My “call” happened in a way that still astonishes me. My agent sent out the Town House manuscript on a sunny Thursday morning in September. I was very much convinced that it would either happen right away or not at all, so by afternoon, I was fairly sure it was too late, that my book was never going to sell. By Friday, I was deeply depressed and by the weekend I was in tears. I don’t remember much of that Saturday, but I do remember doing nothing on Sunday but bawling in front of wretched movies and rainy window panes. I vowed to start looking for a job the very next day.
But on Monday morning, my whole world changed. My agent called, all cool, and asked me how I was. I lied, said I was great. Really great. He then asked for a recent photo. I asked, what kind? He said he guessed he’d better tell me what’s going on. I, true to character, could only assume I was being arrested for churning out such noxious drivel that NY editors had ordered up a Wanted poster. Or, rather, an Unwanted Poster.
So then he said it. Publishers Weekly was doing a story on me. I don’t think I managed much more than a grunt or a snort, because I was too busy drooling and twitching in shock to form actual words. Apparently, literary scouts had gotten hold of Town House when it went out to editors the week before, and the scouts had sent it on to the Hollywood studios and PW had heard about the commotion. Not only that, but I’d been assigned a film agent. All I remember saying was, “What? What? WHAT?”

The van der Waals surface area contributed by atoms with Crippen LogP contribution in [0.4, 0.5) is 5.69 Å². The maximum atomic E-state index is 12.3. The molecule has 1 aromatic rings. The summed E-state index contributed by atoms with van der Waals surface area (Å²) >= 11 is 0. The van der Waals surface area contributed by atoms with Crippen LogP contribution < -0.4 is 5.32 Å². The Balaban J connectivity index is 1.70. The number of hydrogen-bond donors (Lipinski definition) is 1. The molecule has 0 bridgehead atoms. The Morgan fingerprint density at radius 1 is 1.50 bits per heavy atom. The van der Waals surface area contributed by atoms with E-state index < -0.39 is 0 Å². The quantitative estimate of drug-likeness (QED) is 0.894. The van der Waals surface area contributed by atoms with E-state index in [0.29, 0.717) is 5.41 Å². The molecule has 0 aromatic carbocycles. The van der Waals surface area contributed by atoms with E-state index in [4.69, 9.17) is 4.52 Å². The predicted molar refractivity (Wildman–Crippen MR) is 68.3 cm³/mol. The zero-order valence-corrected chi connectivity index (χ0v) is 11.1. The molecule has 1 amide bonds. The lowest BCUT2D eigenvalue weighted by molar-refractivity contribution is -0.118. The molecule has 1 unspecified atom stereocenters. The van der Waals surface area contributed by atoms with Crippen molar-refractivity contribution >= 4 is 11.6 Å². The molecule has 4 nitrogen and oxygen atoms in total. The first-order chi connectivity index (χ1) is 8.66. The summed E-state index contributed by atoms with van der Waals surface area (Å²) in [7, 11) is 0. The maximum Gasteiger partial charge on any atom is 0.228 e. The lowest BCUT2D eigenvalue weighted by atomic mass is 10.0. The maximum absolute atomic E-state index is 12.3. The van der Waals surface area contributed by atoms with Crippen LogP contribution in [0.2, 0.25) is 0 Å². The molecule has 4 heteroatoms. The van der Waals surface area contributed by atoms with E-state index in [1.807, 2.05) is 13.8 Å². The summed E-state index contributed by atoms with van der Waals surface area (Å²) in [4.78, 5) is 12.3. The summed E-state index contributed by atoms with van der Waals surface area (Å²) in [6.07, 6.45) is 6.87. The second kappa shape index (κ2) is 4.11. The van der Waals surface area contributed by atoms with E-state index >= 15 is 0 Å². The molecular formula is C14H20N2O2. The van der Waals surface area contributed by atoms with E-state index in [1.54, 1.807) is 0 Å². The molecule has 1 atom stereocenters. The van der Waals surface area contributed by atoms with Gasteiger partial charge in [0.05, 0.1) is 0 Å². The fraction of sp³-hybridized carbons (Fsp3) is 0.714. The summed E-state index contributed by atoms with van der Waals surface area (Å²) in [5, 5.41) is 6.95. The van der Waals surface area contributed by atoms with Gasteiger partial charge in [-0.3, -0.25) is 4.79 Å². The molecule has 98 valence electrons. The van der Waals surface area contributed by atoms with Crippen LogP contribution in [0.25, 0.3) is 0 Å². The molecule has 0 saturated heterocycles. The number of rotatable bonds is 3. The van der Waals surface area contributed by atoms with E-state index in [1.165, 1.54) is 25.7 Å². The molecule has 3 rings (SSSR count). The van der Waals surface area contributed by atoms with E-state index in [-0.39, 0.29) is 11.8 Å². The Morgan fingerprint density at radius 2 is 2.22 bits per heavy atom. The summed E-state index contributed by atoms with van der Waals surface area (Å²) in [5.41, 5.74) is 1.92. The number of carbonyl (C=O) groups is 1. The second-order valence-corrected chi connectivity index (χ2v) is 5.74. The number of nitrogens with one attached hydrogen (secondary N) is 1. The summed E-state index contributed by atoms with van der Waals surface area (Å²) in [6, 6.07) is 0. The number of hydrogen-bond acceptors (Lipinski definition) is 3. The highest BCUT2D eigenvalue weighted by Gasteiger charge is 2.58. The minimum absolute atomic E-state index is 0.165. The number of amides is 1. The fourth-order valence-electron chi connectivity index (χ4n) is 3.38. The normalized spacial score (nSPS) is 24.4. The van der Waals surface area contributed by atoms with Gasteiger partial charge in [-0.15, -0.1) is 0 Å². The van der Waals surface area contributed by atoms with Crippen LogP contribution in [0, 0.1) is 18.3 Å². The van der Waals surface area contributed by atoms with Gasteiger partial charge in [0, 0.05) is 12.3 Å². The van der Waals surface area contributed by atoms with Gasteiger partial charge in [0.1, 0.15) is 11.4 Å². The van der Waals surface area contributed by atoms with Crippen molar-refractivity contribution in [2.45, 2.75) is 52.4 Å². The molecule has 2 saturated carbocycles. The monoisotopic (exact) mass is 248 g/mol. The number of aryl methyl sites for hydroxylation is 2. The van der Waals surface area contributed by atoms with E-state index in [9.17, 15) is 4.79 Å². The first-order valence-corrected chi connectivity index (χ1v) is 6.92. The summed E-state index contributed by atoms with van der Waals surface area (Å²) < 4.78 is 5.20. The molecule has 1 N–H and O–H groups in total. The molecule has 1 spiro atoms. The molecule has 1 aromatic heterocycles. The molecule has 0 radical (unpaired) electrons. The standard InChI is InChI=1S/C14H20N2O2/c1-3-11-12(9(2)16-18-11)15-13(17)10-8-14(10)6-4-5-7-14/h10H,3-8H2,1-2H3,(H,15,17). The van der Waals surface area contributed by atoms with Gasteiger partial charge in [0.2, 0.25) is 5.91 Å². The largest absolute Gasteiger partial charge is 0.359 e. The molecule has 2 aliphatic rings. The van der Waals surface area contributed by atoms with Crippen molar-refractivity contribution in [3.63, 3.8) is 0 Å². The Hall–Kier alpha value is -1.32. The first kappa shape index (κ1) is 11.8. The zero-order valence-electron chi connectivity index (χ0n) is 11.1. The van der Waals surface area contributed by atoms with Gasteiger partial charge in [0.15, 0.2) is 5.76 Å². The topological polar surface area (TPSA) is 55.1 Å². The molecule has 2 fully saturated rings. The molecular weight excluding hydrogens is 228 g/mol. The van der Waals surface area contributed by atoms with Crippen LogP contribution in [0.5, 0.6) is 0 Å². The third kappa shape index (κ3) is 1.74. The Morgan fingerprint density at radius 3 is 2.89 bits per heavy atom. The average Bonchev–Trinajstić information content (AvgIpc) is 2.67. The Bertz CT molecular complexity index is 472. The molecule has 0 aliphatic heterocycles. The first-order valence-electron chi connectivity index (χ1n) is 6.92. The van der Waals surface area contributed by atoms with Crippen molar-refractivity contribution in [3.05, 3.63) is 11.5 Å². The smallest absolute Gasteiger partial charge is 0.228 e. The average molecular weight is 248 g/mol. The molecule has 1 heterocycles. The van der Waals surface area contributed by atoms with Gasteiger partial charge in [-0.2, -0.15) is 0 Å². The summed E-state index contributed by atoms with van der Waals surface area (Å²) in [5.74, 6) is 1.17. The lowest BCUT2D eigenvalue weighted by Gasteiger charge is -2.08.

He hadn’t shared what was going on earlier because he didn’t want me on shpilkes all weekend — a brilliant move, because I’d have been not only on shpilkes, but on oxygen, had I known. He gave me a list of which studios or producers were on second reads, which had passed, and which had yet to read. He told me he expected things to move quickly and would call me when he had anything to report.
In the two lo-ong days that followed, I learned two things:
a) the president of Fox was reading my words, and
b) when you’ve never sold a novel and hear the president of Fox is reading your words, it’s a pretty good time to come unhinged. For your fear of success to surface, manifesting itself in ginormous, middle-of-the-night panic attacks that only disappear when you run your hands under icy water in the kitchen sink.
So I did what any unpublished writer would do, I took a hostage. Kept her by my side until that Thursday morning, when I got another phone call from my agent. We had a preemptive offer from Fox and it would expire in fifteen minutes. He gave me the details and I accepted. In all of fifteen seconds.
The irony of it all was that when this little book — about a man who lives with crippling panic attacks that prevent him from leaving the house — sold in an unexpected way, it sent me into my own crippling panic attacks that prevented me from leaving the house for a while.
So, I don’t know if the moral of the story is don’t count your uninterested chickens, or good things can come to those who don’t even know they’re waiting, or do unto your character what you would have done unto you, or that good things come in fifteen-minute packages. What I do know is this — no matter how drizzly the windowpane, wait. Don’t jump. Because you might not want to miss what comes next.